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Best paint/wax for wooden furniture?

(6 Posts)
MackerelOfFact Mon 10-Oct-11 12:43:43

I've got a lovely solid pine table and chairs off eBay for £20. We're sanding down the chairs and going to paint these and the table legs in an off-white colour. The tabletop will just be sanded and waxed or oiled for a bit of protection.

I assume wood satin paint would be best for the chairs and table legs? And what would be best for the tabletop - I want to wood to stay quite light so don't really want to put too much on it, but want it to be waterproof and wipe-clean.

Any ideas or suggestions appreciated.

Mammonite Mon 10-Oct-11 13:07:07

I like to use Osmo wood wax finish clear. I have used it on several tables and the bath panel. FOr a small area a sample pot might be enough. It's not very cheap but it really does give a good waterproof finish. It's a matt finish rather than a shiny varnish, I think you can buff it up a bit on the second coat.

MackerelOfFact Tue 11-Oct-11 11:36:40

Thanks for that, looks like good stuff. I was worried about it going that horrid orangey colour that varnished pine goes as it ages, I assume the wax keeps it looking more-or-less freshly sanded?

bluehorizon Tue 11-Oct-11 11:42:10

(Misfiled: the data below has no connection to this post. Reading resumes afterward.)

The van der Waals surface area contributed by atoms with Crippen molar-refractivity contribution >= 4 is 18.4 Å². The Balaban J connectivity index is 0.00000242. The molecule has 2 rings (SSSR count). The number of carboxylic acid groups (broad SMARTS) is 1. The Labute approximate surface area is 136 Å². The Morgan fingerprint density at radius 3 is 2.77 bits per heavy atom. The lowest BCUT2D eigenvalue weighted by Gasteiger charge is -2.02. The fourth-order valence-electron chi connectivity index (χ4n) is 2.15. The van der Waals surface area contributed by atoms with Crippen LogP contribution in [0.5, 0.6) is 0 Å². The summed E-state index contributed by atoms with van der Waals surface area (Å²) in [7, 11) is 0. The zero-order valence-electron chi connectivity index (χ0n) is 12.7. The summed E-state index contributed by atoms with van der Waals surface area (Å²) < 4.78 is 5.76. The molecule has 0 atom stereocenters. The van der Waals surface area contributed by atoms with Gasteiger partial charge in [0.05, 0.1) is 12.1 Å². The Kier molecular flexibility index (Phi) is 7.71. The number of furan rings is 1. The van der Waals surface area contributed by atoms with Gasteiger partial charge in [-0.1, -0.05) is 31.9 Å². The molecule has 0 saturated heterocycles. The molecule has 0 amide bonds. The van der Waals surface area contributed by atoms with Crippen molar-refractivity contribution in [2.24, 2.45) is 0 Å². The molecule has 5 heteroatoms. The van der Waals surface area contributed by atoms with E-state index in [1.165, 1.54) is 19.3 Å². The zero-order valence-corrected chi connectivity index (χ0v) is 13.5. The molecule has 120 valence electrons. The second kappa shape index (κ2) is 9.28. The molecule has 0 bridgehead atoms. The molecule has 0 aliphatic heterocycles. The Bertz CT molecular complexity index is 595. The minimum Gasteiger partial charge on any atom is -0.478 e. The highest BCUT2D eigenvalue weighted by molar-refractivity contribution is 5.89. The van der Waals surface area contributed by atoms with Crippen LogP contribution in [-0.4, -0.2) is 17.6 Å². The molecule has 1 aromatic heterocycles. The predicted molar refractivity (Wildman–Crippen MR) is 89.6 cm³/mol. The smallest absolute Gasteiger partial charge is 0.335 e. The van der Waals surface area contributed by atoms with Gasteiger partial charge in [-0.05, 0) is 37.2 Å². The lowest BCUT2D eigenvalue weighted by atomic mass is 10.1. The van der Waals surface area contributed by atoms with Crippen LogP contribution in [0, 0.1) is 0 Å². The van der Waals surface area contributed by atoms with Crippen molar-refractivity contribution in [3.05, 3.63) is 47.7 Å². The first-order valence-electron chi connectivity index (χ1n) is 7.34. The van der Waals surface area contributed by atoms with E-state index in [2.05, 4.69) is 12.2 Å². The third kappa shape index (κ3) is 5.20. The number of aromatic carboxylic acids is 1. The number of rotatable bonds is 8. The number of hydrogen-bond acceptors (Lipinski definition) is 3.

Ooh - I was about to recommend the osmo range. I love it, though the one I used on my floors is not as durable as varnish and does need redoing after a few years. It perhaps doesn't protect from dents and knocks quite so well either. I have it on my pine floors, and it does darken them a little when first applied and it darkens (or the wood does over time), but it is a honey colour rather than orange and looks very natural. Not as toxic and smelly as varnish either as far as I can tell.

bluehorizon Tue 11-Oct-11 11:44:02

PS, the finish of mine which was hardwax oil which if they still do it is satin rather than matt, and you have to remember to wipe each coat down until it is barely there otherwise it doesn't dry as well as it should.

Mammonite Tue 11-Oct-11 12:50:26

I think they do a UV oil to hold back on the yellowing, but the Osmo oil doesn't have any inherent yellow colour of its own. It will "fire" or bring up the natural grain and colour of the wood, similar colour to if you wet it.

We have a pine desktop about 2 years old that I oiled, it is gradually darkening with exposure to light but not particlarly orange.

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